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Showing posts from June 2, 2017

Google confirms it will start blocking ‘annoying’ ads on Chrome next year

Two years ago, in response to the rise of ad blocking, Google’s head of ads and commerce Sridhar Ramaswamy said the industry needed to come together to tackle the root problem of bad ad experiences. Roughly a year later, Google, Facebook, the IAB and others formed the Coalition for Better Ads to establish global ad standards.In a blog post Thursday, he laid out Google’s plans to support the Coalition for Better Ads standards for digital advertising.Chrome ad blockingRamaswamy confirmed reports that Chrome will block ads that don’t meet Google’s ad standards (under the guise of the Coalition for Better Ads), starting in early 2018.Critics of the move say it gives Google the power to favor its own ad formats on its own browser and dictate what makes a good ad experience. Ramaswamy is keen to point out that the system will block annoying ads from Google as well (bolding added): “In dialogue with the Coalition and other industry groups, we plan to have Chrome stop showing ads (including t…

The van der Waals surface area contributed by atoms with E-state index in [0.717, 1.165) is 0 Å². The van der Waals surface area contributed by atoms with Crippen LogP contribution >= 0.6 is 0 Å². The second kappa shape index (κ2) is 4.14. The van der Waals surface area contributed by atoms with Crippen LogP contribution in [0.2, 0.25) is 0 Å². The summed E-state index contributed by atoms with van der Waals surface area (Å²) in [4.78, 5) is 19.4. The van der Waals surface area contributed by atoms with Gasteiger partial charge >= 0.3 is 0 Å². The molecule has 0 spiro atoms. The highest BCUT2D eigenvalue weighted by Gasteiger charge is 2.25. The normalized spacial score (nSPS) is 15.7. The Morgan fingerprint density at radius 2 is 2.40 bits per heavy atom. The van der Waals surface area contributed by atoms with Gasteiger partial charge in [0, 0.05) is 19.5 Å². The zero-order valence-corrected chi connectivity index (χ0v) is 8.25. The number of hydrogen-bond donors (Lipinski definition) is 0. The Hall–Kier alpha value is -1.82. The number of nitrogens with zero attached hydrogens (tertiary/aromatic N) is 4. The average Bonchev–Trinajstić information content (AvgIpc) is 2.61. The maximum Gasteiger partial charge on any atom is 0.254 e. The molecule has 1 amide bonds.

Finally getting (Linked)In on the retargeting action

Since its launch in 2003, LinkedIn has completely revolutionized professional networking. I often wonder how recruiters, in particular, ever survived without it.Besides offering the chance to connect with your colleagues and wider network, it provided a new array of choices for anyone looking for a job, a new employee or relevant content. With a growing active user base came monetization, and in 2008, the company began testing its first ads product as a way to drive additional revenue.The company’s latest update for advertisers, its April release of Matched Audiences, is welcome news to marketers who have been struggling to drive direct response from their efforts on LinkedIn.Here we look at this recent update in more detail, particularly the retargeting capabilities, and their potential impact. (You can learn more about advanced email match strategies with Matched Audiences in this post by AJ Wilcox.)What’s new?LinkedIn has offered a variety of targeting options for some time now, s…

AOL launches SDK-based header bidding for mobile apps